Australian superannuation fund members pay a high price for portfolio volatility.
It gives them a “rough ride” in the accumulation and retirement stages of their plans, and produces lower return than the same strategy would with less volatility.
This is the definitive conclusion of a research report by U.S. fund manager Parametric, says Raewyn Williams, Parametric Director, Research & After-Tax Solutions, and Managing Director, Investment Strategy & Research, Tom Lee, who describes volatility as “two problems, not one” that requires a strategic response from superannuation funds.
The report, titled “A Wide Angle Lens View of Volatility: Managing the Journey and the Destination”, details why superannuation funds need to smooth the fund member’s journey and prevent the erosion of their retirement balances.
The report compares two hypothetical $10 million equity portfolios, one with volatility and one without, that illustrates a return drag from volatility of 61 basis points occurring over a five-year period.
Williams and Lee comment, “This is the ‘wide-angle lens’ view of volatility that superannuation funds should take. Our research argues that in addressing volatility, funds can, and should, do better than simply address the journey problem – they need to find solutions to address the destination problem as well.”
“Larger portfolios, higher returns, higher volatility or longer time periods can all increase this ‘leakage’.
This return drag from volatility is akin to other hidden leakages in implementation such as fees, taxes and transaction costs that furtively and assiduously eat away at member returns over time. Current solutions do not typically address these leakages because they are usually not measured, disclosed or well understood.”
Williams and Lee explain that superannuation funds typically have five strategic responses to volatility:
“The problem with these approaches concerns the member’s retirement balance. Either the portfolio continues to live with significant volatility (and the volatility drag to returns) or it costs so much to reduce the volatility that the member’s returns will be even lower than if the portfolio experienced the full volatility drag.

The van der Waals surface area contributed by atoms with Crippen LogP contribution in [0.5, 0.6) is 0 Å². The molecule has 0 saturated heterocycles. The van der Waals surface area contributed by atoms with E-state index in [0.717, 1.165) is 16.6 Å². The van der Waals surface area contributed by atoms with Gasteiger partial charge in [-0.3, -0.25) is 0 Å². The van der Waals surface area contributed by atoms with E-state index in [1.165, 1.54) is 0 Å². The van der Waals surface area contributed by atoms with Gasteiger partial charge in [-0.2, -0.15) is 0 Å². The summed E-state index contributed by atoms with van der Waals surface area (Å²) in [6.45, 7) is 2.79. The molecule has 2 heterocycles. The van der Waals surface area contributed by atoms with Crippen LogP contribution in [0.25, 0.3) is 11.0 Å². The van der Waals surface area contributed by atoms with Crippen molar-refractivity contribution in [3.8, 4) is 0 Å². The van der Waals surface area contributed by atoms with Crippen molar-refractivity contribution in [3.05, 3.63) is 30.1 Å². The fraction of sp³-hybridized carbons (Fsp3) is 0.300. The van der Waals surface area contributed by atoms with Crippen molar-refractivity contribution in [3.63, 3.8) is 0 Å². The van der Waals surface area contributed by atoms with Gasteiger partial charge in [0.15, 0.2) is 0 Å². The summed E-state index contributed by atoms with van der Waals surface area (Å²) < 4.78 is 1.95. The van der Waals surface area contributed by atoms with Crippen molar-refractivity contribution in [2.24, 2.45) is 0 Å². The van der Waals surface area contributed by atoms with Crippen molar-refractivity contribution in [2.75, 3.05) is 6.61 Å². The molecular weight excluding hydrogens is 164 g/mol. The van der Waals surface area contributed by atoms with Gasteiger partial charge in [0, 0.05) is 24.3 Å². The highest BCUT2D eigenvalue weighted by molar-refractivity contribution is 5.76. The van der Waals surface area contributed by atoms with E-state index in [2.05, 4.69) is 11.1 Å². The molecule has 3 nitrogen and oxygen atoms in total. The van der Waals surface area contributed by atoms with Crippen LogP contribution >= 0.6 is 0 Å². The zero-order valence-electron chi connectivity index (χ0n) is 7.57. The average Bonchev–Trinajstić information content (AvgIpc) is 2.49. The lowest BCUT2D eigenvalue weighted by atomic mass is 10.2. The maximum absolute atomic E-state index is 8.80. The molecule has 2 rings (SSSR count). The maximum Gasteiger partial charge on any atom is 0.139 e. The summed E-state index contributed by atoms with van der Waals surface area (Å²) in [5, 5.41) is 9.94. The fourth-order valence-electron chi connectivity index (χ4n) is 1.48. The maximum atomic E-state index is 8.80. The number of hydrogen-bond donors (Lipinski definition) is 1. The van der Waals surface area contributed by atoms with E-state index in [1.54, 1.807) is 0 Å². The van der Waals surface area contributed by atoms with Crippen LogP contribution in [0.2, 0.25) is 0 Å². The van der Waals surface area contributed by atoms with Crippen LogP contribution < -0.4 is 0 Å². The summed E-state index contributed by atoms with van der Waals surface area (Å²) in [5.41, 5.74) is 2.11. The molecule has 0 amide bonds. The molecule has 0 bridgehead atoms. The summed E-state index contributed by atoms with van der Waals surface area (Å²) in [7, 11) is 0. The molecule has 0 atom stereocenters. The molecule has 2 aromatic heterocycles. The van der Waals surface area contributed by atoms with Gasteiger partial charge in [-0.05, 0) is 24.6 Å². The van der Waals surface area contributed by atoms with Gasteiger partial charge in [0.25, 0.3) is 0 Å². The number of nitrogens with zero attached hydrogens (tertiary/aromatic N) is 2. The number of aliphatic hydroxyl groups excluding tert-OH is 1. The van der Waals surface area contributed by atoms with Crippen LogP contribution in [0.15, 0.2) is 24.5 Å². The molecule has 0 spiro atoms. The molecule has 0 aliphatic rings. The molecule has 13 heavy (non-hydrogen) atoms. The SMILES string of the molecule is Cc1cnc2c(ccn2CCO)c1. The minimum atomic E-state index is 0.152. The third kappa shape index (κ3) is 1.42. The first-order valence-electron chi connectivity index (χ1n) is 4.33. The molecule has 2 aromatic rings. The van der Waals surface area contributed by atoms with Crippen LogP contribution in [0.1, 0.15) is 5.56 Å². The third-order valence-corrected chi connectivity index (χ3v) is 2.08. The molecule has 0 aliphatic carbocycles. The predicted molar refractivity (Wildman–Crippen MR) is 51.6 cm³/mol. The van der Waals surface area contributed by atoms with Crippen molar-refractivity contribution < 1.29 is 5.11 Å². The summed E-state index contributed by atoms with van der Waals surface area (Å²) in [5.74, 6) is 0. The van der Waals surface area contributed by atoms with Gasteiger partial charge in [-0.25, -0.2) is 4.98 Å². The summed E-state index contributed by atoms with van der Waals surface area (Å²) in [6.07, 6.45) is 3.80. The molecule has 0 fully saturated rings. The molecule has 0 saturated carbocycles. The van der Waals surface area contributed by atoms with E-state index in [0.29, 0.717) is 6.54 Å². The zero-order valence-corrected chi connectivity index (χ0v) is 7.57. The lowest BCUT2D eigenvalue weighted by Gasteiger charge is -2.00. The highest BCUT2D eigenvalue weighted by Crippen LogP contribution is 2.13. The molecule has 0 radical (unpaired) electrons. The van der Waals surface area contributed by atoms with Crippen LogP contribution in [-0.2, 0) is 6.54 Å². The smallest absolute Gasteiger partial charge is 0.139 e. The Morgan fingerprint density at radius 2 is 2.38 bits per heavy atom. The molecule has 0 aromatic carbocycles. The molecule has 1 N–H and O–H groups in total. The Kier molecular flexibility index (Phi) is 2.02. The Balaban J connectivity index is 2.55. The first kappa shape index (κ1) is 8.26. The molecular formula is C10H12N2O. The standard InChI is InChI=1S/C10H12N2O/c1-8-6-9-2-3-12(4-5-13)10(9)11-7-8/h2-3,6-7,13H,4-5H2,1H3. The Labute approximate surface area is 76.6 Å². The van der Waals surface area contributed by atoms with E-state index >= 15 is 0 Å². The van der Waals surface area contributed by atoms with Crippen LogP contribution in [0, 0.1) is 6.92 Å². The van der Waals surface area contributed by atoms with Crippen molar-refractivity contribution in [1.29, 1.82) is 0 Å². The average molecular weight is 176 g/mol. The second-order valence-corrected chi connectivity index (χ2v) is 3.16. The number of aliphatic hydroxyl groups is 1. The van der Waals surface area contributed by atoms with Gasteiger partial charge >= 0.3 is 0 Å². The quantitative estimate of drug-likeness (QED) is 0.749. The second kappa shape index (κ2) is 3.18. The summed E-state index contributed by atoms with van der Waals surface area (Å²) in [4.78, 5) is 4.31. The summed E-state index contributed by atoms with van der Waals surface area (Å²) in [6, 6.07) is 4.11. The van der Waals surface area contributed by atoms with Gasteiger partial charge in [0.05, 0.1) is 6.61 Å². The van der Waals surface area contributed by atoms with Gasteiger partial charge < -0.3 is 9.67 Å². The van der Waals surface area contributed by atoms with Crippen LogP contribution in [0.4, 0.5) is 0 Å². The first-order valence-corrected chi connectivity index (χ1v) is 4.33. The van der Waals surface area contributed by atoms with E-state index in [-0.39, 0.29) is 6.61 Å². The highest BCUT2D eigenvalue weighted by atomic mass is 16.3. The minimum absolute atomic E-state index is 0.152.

In our example comparing two hypothetical strategies, solutions that cost more than eight or nine basis points a year for downside or tail risk protection or 11 basis points a year for targeted volatility dampening could leave a member worse off in terms of retirement balance than simply maintaining a portfolio with full, unmitigated volatility.”
In these circumstances the authors argue a better “defensive equity” solution is one where superannuation funds do not have to make such difficult choices between journey and destination, or make assumptions about member preferences about journey or destination.
“We propose a defensive equity solution designed to reduce volatility in a superannuation fund’s equity portfolio as well as providing a substitute source of income to replenish account balances. Our solution can be implemented over Australian or international equity portfolios.
We confront the journey problem by de-risking a sizeable part of the portfolio from equities into defensive assets and the destination problem by introducing a put and call writing overlay that positions the fund on the generously-priced sell-side of the option protection (and speculation) other funds are buying.
We seek to avoid the costliness of buying protection by being on the sell-side, and also other issues like liquidity and counterparty risk.
The strategy substitutes some equity risk premium with a consistent volatility risk premium. The volatility spread on the ASX 200 has averaged 4.1% per year over the past 11¼ years (our backtest period). We use the same approach in our live U.S. and global Defensive Equity strategies.”
Williams and Lee say these results demonstrate how, with innovation, it is possible and practical to circumvent a difficult choice superannuation funds would otherwise face, and address both the journey and destination problems simultaneously created by volatility.
“Members will no doubt take a ‘wide angle lens’ view of their superannuation experience, caring equally about their journey and destination. Funds should be excited about solutions that do not ask them to choose between the two, but neatly address both.”
Please see below link to the full research paper below for more information.
Parametric Australia is a division of Parametric, based in Seattle, USA. Parametric is a global asset management firm that offers investors a variety of portfolio solutions, including after-tax equity (performance measurement and indexed portfolio management), centralised portfolio management and structured active strategies. Parametric is a majority-owned subsidiary of Eaton Vance Corp., one of the world’s most dynamic global asset management companies.
For more information please visit website: www.parametricportfolio.com.au
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